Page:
Just asking…

Are you regular fans of network TV programming of back-to-back episodes on specific week nights?

Referring to procedurals that tackle crime and punishment, aid and rescue of the injured or ill, embracing car accidents, highrise fires or rampant drug-related crimes?

If so, which of these back-to-back shows do you like best?

Monday on CBS, two procedurals reign: the flagship “NCIS,” the Mark Harmon original, which this season precedes “NCIS: Hawai‘i,” the island-based spin-off.  We watch, though miss Harmon (he’s retired, but his name and image appear in the opening titles), even though it’s no longer the hot show it was for much of its 19 seasons.  The Monday scheduling is a wise lead-in to the Hawaii-shot spiff-off,.

Tuesday on CBS, a trio of investigative shows are intensive, savvy projects:  “FBI,” “FBI Most Wanted,” and “FBI International.” Great casts, with some crossover moments; fresh, incisive scripts.

Wednesday on NBC, it’s must-see TV, the best of triple-threats set in the crime-heavy Chicago, and unbeatable in relevance and timeliness: “Chicago Med,” “Chicago Fire” and “Chicago P.D.” are often gritty but grand, and the hospital setting unsettling but intriguing,  the firefighting front and the police station daunting but challenging. The mix is the stuff of episodic drams: ER tension, smokey highrise, dangling vehicles over the river, and unexpected flying bullets or bombs bursting. Everyday drama never has been so visible and jammed with fictional stories that demonstrate and spotlight such emotional wallop. And, yes, giving first responders a positive image.

Thursday on NBC, law and order prevail: the original “Law and Order” favorite, Sam Waterson, is back and holding court in a reboot, and time will tell if it has staying power. “Law and Order SVU” still features Mariska Hargitay’s Olivia Benson and remains a powerhouse hour that’s a whole lot better than the third entry, “Law and Order: Crime” which has Christoper Meloni’s Elliot Stabler  attempting to get a handle to outlast and outpower his weekly antagonist.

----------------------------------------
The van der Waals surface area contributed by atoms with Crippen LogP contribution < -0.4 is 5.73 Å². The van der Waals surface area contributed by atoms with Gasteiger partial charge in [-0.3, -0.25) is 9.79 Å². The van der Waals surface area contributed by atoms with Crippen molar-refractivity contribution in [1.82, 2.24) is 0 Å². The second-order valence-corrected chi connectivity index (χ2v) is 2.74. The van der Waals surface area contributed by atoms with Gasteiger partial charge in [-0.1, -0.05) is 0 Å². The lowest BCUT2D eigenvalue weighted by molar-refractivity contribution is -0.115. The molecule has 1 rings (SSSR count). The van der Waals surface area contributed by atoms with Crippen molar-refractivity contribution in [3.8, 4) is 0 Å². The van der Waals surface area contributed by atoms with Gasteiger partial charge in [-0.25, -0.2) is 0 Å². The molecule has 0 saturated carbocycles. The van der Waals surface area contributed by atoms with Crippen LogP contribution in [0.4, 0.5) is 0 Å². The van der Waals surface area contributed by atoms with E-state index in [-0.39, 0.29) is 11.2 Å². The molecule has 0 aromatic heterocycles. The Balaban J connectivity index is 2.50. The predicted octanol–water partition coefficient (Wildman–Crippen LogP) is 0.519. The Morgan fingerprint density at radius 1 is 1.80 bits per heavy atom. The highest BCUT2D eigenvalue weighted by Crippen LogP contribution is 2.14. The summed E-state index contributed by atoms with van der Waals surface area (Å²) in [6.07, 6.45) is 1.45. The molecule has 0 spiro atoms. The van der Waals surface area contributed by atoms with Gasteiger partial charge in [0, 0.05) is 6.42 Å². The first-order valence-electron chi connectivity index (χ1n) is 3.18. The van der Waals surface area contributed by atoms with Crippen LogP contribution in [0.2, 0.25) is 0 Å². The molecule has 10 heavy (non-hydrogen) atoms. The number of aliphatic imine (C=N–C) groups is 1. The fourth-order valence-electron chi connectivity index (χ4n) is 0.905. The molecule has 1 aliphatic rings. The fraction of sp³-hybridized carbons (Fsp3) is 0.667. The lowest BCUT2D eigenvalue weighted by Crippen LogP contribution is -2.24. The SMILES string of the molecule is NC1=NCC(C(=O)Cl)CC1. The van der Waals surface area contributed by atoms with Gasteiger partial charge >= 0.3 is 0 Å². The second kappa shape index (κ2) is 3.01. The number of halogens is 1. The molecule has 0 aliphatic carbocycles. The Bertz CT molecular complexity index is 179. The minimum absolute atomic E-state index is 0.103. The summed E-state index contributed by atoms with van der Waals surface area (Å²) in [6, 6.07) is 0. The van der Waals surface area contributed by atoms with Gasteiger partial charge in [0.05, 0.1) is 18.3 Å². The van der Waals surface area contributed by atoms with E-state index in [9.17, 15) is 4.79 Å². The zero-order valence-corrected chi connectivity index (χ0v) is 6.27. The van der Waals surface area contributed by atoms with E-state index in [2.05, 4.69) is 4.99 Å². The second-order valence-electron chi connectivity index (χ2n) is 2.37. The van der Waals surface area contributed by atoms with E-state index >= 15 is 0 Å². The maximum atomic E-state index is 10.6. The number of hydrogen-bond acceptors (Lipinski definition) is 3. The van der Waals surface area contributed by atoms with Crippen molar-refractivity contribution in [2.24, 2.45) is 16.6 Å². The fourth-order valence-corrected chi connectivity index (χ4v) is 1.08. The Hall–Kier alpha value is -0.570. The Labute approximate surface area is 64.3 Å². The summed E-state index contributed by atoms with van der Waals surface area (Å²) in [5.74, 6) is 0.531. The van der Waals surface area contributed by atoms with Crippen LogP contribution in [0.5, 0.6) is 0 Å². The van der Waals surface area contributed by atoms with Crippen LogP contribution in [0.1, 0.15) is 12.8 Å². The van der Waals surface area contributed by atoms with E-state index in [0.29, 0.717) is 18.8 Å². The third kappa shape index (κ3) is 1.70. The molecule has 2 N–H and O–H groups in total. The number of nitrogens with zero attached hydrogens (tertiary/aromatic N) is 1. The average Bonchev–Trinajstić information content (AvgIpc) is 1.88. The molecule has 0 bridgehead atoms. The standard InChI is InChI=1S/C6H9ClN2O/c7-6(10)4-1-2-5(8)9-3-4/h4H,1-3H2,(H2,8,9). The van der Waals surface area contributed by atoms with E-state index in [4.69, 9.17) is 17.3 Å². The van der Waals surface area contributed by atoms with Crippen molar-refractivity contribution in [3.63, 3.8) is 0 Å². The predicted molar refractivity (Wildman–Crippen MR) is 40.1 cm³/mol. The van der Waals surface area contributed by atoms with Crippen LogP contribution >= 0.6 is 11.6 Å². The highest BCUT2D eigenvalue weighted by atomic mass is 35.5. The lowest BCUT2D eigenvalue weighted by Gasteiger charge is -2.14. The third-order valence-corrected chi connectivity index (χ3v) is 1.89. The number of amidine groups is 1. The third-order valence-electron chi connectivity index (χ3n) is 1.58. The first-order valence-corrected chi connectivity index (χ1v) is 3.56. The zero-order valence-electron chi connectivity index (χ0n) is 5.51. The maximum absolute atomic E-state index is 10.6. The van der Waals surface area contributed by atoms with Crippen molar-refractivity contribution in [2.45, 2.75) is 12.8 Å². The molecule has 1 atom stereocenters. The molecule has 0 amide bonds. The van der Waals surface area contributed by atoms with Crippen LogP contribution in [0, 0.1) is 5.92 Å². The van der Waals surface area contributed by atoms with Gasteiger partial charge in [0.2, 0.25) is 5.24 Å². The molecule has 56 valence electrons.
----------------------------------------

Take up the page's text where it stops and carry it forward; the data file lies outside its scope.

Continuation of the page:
Friday on CBS used to be the slot for the now-shuttered “Hawaii Five-0,” where “Magnum P.I,” the Jay Hernandez reboot shooting here, preceding the network’s popular “Blue Bloods,” which still stars Tom Selleck, the original Thomas Magnum.”

Incredibly, Dick Wolf is the creator and executive producer of all the “Law and Order” series, all the “Chicago” brands, and all the “FBI” titles, a credit few others can claim. Indeed, he’s the king of the best of the TV franchise shows.

And most of his trademark programss are in syndication, so reruns provide a world of entertaining dramas, on such venues as USA, iOn, We and a few other spots on your TV dial.

With so many heavyweights from the traditional networks, it’s tough to surf the streaming services of Netflix or Disney+ or Amazon Prime. The aforementioned series left the airwaves during the coverage of NBC’s “Winter OIympics,” but happily, regular programming has returned … though most series are approaching their finales for the season.


  1. And whatcha think? Lean on plots; glaring absence of local actors and faces–they’re there but no co-starring featured roles. Rare is the local actor who gets billing these days.

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